You get the sense that these are real people who happen to have wandered into a production of Hamlet. The show’s key line becomes Claudius’s reference to a self and to judgment, “without the which we are pictures, or mere beasts.” The characters’ main priority in this production becomes a cohesive sense of self that they can hang onto, which they try to achieve through other people, or at the very least, through love. This production’s emotional intimacy makes it far more subdued, and less flashy, than many of the more prominent Hamlet films; certainly Tennant’s terror at the thought of obligation, let alone devotion, stifles itself more than Branagh’s flouncing braggadocio or Olivier’s overplayed underplaying. This is both a strength and a weakness. Much of the show clearly takes place on a set, and when it tries for special effects (look at the fog! Check out the video cameras!), the results prove downright embarrassing. But the program still pulls off a mostly sustained dual consciousness: a strong production of Hamlet and a reference to the phenomenon of it, the weight of which these characters are finding hard to bear.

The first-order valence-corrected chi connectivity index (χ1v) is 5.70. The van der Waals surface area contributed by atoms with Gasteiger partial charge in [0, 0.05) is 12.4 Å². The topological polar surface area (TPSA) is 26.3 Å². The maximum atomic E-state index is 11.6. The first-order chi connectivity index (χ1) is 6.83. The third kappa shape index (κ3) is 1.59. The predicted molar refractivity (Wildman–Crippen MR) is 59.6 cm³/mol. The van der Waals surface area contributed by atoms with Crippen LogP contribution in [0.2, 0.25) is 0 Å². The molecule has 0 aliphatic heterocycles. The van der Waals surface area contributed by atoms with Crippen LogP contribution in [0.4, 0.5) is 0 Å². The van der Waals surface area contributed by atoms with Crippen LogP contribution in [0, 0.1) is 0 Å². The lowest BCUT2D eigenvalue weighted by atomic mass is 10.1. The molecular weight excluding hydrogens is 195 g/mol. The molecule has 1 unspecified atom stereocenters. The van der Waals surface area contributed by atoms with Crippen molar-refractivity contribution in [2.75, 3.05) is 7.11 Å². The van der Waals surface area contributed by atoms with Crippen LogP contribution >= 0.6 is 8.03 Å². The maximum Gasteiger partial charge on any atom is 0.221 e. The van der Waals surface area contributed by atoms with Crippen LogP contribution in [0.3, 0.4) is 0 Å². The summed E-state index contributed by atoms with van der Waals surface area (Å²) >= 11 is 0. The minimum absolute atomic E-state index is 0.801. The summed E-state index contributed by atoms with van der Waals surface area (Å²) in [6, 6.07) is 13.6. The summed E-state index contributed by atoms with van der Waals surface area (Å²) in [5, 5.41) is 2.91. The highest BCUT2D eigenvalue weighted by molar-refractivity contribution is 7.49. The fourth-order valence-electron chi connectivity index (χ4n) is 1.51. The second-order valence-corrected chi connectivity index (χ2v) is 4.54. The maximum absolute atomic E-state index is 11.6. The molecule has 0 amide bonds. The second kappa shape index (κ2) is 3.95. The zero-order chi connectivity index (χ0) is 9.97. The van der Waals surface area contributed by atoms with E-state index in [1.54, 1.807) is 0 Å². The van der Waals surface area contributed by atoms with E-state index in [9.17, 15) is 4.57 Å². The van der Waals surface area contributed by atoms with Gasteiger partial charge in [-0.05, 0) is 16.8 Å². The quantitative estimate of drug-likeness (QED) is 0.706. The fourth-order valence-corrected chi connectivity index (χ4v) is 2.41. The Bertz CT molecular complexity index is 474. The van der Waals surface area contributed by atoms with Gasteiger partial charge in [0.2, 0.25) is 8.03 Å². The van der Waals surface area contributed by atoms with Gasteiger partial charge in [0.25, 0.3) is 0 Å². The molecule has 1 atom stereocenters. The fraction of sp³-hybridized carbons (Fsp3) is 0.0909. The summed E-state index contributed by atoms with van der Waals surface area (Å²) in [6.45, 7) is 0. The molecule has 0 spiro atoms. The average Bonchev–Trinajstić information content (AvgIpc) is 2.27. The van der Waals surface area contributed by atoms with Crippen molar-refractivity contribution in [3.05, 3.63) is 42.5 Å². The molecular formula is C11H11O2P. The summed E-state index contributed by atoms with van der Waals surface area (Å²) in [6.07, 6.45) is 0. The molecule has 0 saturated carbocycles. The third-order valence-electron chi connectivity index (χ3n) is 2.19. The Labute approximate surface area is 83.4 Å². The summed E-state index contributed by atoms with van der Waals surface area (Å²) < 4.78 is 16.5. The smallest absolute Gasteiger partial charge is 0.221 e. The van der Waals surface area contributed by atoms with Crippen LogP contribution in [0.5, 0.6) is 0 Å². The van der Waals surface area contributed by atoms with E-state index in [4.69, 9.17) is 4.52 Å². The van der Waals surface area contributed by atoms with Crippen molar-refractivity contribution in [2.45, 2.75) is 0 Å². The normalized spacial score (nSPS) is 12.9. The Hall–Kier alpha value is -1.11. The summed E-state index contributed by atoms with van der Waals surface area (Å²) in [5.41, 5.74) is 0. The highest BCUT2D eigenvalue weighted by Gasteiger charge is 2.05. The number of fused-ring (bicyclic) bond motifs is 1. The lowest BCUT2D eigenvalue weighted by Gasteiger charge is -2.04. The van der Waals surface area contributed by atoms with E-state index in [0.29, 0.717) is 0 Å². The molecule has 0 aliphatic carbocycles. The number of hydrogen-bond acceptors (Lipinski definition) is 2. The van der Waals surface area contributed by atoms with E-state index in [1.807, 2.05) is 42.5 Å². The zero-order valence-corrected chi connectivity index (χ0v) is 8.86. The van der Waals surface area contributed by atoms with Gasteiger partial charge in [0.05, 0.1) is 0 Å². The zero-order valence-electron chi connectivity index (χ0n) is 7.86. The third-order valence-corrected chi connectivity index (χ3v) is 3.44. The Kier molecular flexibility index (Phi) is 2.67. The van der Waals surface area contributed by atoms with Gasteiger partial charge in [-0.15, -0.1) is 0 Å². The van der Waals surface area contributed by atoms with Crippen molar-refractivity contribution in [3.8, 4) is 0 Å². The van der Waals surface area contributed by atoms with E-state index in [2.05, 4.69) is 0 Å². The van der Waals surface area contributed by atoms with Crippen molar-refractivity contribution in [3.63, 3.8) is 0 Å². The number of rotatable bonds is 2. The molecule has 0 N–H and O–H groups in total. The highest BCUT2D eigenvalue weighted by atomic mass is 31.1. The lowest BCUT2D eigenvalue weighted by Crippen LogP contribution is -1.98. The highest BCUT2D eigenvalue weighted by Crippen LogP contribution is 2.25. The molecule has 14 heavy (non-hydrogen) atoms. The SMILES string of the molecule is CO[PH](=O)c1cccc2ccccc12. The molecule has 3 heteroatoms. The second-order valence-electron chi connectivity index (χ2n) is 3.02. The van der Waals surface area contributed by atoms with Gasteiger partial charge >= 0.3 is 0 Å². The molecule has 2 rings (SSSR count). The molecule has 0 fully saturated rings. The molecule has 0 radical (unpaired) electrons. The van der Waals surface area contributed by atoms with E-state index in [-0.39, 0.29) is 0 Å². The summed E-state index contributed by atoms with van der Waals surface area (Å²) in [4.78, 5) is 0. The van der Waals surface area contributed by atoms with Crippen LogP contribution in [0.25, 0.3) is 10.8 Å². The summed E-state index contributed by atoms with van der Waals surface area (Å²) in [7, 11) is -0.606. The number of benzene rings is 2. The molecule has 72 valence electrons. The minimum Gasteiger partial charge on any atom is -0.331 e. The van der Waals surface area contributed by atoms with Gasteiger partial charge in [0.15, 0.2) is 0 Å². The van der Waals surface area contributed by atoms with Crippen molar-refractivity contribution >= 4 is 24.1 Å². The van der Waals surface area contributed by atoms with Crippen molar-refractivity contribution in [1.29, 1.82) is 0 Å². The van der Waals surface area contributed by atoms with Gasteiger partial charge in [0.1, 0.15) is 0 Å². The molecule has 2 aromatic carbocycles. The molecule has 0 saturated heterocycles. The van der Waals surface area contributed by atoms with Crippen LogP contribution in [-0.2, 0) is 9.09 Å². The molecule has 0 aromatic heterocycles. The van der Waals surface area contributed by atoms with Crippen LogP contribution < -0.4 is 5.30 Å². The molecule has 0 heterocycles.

Sound is mostly good, but in trying to capture the sound of voices echoing within a castle, the audio recording periodically loses lines—a problem for an evening where language is the main draw. The images are not high-quality, but crisp, though the lighting tends to get in its own way. Overall the disc seems a 100 percent transfer of 70 percent elements.
Director Gregory Doran, cinematographer Chris Seager, and producer Seb Grant provide an audio commentary, with Doran doing most of the talking. He provides a few insights and fun facts (900 lines of verse equals about an hour of stage time), but spends most of the track summarizing the plot. A half-hour making-of doc proves more useful in discussing why choices were made and where their influences came from. Tennant offers an intriguing analysis of Hamlet’s last line, "The rest is silence"—for the Prince, Tennant says, the thought of oblivion is wishful thinking.
The play’s the thing, and it sings.